[UPDATE, DECEMBER 10th] In just a few hours, we’ve already received responses from activists in more than 20 countries and contributions continue to pour in on Twitter and Facebook!  THANK YOU – we’re humbled by your courage and grateful for your participation! We’ll keep updating this playlist throughout the week with your images of hope:


Ten years ago, when the UDHR turned 60, we invited you to share images that had opened your eyes to human rights.  Responses poured in from around the world, each one a deeply moving testament to the power of images to mobilize, expose, catalyze change.

Fast forward to 2018, and the seemingly never-ending bombardment of Trump/Orban/Bolsonaro/Duterte news has left many of us human rights defenders T-I-R-E-D, dizzy, exhausted, exasperated really.  Empty coffee cups decorate our desks, news notifications ping relentlessly on our phones, reports and new playbooks try to help us make sense of these times, and our walls generously allow themselves to be covered in post-it-notes as we restrategize yet… again…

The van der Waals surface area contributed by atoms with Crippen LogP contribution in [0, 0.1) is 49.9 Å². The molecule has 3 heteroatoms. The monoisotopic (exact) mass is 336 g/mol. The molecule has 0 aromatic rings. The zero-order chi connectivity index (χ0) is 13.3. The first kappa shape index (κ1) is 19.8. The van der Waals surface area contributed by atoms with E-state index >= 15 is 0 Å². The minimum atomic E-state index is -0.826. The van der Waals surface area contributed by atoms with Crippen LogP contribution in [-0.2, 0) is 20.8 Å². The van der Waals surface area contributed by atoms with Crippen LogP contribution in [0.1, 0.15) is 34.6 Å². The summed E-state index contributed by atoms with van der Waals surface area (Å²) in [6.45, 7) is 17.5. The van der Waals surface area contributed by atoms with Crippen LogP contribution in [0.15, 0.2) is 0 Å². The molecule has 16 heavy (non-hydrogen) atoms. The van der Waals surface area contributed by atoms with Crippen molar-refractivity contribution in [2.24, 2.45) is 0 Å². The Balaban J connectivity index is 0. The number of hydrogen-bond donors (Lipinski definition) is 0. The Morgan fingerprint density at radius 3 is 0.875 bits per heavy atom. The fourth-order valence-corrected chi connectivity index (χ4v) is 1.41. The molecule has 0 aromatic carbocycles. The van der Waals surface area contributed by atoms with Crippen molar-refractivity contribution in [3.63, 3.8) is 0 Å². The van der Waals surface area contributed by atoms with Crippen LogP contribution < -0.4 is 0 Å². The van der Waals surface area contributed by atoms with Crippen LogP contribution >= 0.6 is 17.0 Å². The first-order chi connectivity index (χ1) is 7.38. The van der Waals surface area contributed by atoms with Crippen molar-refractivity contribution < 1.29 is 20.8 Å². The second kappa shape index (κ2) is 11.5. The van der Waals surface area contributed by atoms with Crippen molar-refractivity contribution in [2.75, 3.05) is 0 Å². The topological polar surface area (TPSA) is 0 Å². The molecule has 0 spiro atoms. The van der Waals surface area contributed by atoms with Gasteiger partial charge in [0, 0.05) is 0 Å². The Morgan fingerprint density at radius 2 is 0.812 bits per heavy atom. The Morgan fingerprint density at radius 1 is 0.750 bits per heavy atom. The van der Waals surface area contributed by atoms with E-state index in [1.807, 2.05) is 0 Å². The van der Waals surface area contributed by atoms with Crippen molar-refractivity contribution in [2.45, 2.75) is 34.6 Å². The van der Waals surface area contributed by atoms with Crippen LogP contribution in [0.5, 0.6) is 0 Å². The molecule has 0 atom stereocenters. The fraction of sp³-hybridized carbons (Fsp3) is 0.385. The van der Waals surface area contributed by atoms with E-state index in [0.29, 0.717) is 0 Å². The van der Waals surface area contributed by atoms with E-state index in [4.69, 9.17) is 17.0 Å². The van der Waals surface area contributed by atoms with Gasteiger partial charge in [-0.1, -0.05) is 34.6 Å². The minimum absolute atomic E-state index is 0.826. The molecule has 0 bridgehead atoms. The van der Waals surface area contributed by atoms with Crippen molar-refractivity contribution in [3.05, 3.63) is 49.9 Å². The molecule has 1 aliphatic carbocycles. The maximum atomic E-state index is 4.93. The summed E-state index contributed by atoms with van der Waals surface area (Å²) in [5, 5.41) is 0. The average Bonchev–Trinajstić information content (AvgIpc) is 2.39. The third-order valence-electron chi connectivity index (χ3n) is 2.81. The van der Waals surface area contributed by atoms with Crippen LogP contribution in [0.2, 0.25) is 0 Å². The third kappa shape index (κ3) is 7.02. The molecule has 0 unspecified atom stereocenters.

If this feels familiar, stay with us!  The UDHR is turning 70 on December 10th and we’d like to celebrate by changing the conversation.  To hope.  To celebrate by inspiring each other.  So we ask: in these times, what image gives you hope for human rights?

For me, it’s this one (I tried to explain it in this video).

On the seven-month anniversary of the killing of Marielle Franco in Brazil, activists distributed 1000 street signs named after Marielle in downtown Rio.  Credit: Fernando Frazão/Agência Brasil

So join us, won’t you? Tell us about your image – the one you go to when you need to rekindle your faith in humanity, the one you look back at when you’ve had a hard day in the fight for human rights. Record a video describing it and tag us on December 10th (scroll down for how to tag us). We’ll be featuring your responses and inviting the world to reflect on which images we choose to focus on, and the true revolutionary power and promise of hope.

#UDHR70 #Video4Change

Here’s how to join the conversation from your corner of the world:

Because hope, in these times, can be the most powerful act of resistance!

Leave a Reply

Your email address will not be published. Required fields are marked *